|This article needs additional citations for verification. (January 2009)|
Barton Stacey shown within Hampshire
|Population||892 (2001 Census)|
|OS grid reference|
|Sovereign state||United Kingdom|
|Dialling code||01962, 01264|
|EU Parliament||South East England|
Barton Stacey is a village and civil parish in the Test Valley district of Hampshire, England, situated about 7 miles (11 km) south-east of Andover. It is bounded by the A303 road some way to the north and the A30 to the south; both roads carrying traffic east-west between London and the West. At Bullington, to the east, the A34 road runs north-south from Southampton to The Midlands.
The total area of the civil parish is 5,027 acres (20,340,000 m2). It has a population of 892 living in 341 households. The civil parish includes the village of Barton Stacey, and the hamlets of Cocum, Bransbury, Newton Stacey, and Drayton.
Barton Stacey itself lies in two parts. The original village comprises Kings Elms, Gravel Lane and The Street, situated around the church.
In 1943 the War Department (now MOD) purchased 2106.556 acres (852.5 hectares) to the North, East and South of the village for £24,000 for use as a military training area. Four army camps were developed at Drayton: 'A' 'B' & 'C' Camps to the north of the A303 and 'D' Camp to the south, east of the road from the village to Longparish. All of the original buildings are long gone, though many of the roadways and hard-standings remain visible and these areas are now vacant.
At either end of Roberts Road there are two pieces of woodland, both MOD property, but many villagers use the footpaths that have been made over the years to walk through these magnificent woodland areas. Much of the remainder of the MOD land is now rented to a local farmer.
Nearby to the north-east is a newer part, which lies along Roberts Road, East Road and West Road. This area was built in the 1950s by the MOD as married quarters for some of the troops that had been posted to the camps. From 1987 the MOD sold many of these houses privately, keeping some in West Road for military personnel. Since then only a few houses have been built in the area, all privately constructed. In 2006/2007 four flats were constructed on the edge of Roman Way, in Roberts Road. A plan exists to build some low-cost housing on land currently owned by the MOD.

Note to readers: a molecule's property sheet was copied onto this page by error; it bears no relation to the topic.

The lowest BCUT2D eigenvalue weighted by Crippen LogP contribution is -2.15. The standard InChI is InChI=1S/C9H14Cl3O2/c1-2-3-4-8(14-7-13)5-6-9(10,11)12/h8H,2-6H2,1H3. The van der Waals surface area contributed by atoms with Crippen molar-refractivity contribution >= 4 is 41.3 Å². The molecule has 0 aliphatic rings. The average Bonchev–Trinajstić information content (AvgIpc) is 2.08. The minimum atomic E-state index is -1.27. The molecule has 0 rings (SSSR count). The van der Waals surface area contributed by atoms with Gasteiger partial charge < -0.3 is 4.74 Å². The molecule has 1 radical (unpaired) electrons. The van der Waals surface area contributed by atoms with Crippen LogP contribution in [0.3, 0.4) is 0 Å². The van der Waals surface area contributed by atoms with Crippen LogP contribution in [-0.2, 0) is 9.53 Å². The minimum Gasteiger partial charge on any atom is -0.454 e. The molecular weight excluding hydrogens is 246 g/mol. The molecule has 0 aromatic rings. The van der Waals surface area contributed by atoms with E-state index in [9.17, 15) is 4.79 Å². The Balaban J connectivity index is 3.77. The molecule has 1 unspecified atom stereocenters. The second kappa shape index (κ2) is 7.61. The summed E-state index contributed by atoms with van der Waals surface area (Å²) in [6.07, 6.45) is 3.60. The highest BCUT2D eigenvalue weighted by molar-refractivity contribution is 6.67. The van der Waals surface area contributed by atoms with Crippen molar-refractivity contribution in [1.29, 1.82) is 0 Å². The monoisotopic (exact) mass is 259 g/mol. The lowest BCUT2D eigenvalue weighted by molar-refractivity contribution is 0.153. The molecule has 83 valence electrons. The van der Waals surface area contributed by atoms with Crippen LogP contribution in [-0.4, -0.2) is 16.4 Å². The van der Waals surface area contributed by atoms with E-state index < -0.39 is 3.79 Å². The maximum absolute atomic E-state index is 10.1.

The village has one primary school with around 96 students. It also has activity clubs that include a Choir, a Judo Club, a Football Club, two Drama Clubs and a Tuesday Club.
Cocum lies to the south, a farm and buildings, and incorporates a military small-arms firing range, situated to the north of the A30 road.
South of the A303 at Drayton is Barton Stacey Services, a Trunk Road Service Area accessible by westbound traffic only. This area was formerly known as Drayton Filling Station, having been developed from a parcel of MOD land in 1959.
Bransbury is to the west of Drayton, accessible by either turning south off the A303 or by taking a narrow lane westwards from the church, then a right turn. Here we find a 'mill' building alongside the river. On that narrow lane westwards from the church, but straight on from the junction, we find the hamlet of Newton Stacey.
The All Saints Church in the village is situated to the west of the village opposite the start of Bullington Lane. The church is renowned to be one of the oldest in England, dating in part from the 11th century; it is mentioned in the Domesday Book.
The local school, Barton Stacey C.E Primary, is also located at the end of The Green.
The recreation ground is situated in the west of the village and contains two football pitches, a pavilion and a play park. There is a small car park in front of the village shop which is used as parking.
The Football Club
Barton Stacey Football Club was established in 1919 and plays and trains on the Barton Stacey recreational ground. The club currently field four youth teams at U8, U9, U13 and U15 and a senior side.
The Trunk Road Service Area 'Barton Stacey Services' comprises a Park Homes site of seven occupied units, a petrol filling station, a roadside restaurant and associated motel, together with a vehicle repair workshops business. The village once had two pubs: the Swan Inn and The Plough, which is now a private house.
- 2001 census
|Wikimedia Commons has media related to Barton Stacey.|
- Barton Stacey community web site
- Barton Stacey Parish Council
- Photo of the old Plough Inn (Closed Pubs website)
- Barton [Stacey] in the Domesday Book